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The Heart of Illinois United Way has a new early childhood initiative, Success by Six, dedicated to ensuring that all children age zero to six, are healthy, safe, nurtured and ready to succeed. One of the first steps in this initiative is partnering with United Way of America, the Ad Council and local television stations to present Born Learning, an innovative public awareness campaign that helps parents, caregivers and communities create quality early learning opportunities for young children.

Children are constantly learning, right from birth. Their early years are the foundation for growth and development, and what they learn during those years depends on the experiences they have each and every day. Parents and caregivers of young children understand this, yet many aren’t sure how to encourage early learning, or feel they don’t have enough time to help their child succeed in school. In response, United Way of America has created the Born Learning campaign to create long-lasting community change in support of young children.

Born Learning has three cornerstones that include: awareness by providing important information about how young children learn; education through providing easy, fun action steps that parents, grandparents and caregivers can use every day; and action by providing a visible platform for public policy.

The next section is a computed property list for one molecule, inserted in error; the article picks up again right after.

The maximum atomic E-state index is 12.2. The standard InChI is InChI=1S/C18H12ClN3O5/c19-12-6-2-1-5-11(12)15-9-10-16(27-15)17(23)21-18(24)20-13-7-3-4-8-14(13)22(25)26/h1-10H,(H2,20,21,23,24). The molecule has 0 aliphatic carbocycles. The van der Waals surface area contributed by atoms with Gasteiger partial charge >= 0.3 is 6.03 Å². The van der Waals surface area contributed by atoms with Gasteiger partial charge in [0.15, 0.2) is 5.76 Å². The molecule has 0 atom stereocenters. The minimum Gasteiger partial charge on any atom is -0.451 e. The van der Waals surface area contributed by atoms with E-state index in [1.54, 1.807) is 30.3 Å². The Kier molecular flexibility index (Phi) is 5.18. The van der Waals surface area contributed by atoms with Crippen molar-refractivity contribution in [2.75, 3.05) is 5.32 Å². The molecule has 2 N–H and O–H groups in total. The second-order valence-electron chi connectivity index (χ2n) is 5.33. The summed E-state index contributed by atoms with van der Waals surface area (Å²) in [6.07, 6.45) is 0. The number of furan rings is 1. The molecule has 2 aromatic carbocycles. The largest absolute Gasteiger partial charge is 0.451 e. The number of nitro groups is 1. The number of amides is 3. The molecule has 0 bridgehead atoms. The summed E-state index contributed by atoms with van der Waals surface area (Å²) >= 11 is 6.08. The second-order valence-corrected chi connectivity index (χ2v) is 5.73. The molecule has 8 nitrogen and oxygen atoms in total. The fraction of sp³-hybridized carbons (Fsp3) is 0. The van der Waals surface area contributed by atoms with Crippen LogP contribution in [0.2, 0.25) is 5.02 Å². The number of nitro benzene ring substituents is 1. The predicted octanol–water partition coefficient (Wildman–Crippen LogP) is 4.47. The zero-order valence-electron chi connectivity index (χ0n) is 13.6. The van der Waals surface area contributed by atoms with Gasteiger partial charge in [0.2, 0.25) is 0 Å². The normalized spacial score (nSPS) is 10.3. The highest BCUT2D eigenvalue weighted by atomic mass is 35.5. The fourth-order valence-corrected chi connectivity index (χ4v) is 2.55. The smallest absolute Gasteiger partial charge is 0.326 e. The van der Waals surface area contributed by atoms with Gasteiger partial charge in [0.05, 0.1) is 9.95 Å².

Since holiday time is here and it will be filled with road trips and meals, here are some quick learning ideas from Born Learning’s Mind in the Making project that you can use with your children this month:

• Children have a natural curiosity. Watch and listen to what they’re interested in on car trips. Do they like road signs, repeating new words or watching holiday lights twinkle?
• Have a sing-a-long while on the road, playing songs you and your children love. It will create togetherness and help your children learn through the sounds of language.
• Use travel time to talk about your child’s day and ask them questions about what they have to say.
• Meals are one of the most important times to be together as a family. Families who interact with each other over meals were more likely to have children with higher literacy levels.
• Give your children ordinary kitchen objects such as plastic cups or wooden spoons to play with while you fix a meal.
• Name the foods you are eating and talk about the foods your child loves to eat.
• Let children help make the meal – whether it’s placing napkins on the table, tearing lettuce leaves for a salad or stirring soup.
• Have your child include their favorite stuffed animal or doll at your “dinner party.”
• Create family traditions at meal times, such as special songs, stories or games.

How can caregivers support daily learning all year long? Since children learn in many ways, Born Learning is putting research, products and tools into communities. These tools are meant to help local children and inspire everyone who nurtures our youth. IBI

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